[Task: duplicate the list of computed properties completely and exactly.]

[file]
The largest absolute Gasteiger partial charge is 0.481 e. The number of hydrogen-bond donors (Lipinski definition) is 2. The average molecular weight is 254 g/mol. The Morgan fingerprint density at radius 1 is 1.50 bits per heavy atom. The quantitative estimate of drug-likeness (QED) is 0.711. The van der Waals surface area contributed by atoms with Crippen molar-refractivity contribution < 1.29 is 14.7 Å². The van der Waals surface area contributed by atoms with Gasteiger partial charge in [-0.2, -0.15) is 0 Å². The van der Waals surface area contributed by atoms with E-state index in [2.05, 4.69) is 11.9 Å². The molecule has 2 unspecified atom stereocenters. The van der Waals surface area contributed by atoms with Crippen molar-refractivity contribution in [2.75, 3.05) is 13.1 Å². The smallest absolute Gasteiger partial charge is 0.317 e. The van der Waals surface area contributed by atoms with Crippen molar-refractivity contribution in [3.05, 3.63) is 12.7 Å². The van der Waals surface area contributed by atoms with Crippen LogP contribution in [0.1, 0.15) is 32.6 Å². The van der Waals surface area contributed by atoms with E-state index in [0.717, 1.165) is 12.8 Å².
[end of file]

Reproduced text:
The largest absolute Gasteiger partial charge is 0.481 e. The number of hydrogen-bond donors (Lipinski definition) is 2. The average molecular weight is 254 g/mol. The Morgan fingerprint density at radius 1 is 1.50 bits per heavy atom. The quantitative estimate of drug-likeness (QED) is 0.711. The van der Waals surface area contributed by atoms with Crippen molar-refractivity contribution < 1.29 is 14.7 Å². The van der Waals surface area contributed by atoms with Gasteiger partial charge in [-0.2, -0.15) is 0 Å². The van der Waals surface area contributed by atoms with E-state index in [2.05, 4.69) is 11.9 Å². The molecule has 2 unspecified atom stereocenters. The van der Waals surface area contributed by atoms with Crippen molar-refractivity contribution in [2.75, 3.05) is 13.1 Å². The smallest absolute Gasteiger partial charge is 0.317 e. The van der Waals surface area contributed by atoms with Crippen molar-refractivity contribution in [3.05, 3.63) is 12.7 Å². The van der Waals surface area contributed by atoms with Crippen LogP contribution in [0.1, 0.15) is 32.6 Å². The van der Waals surface area contributed by atoms with E-state index in [0.717, 1.165) is 12.8 Å².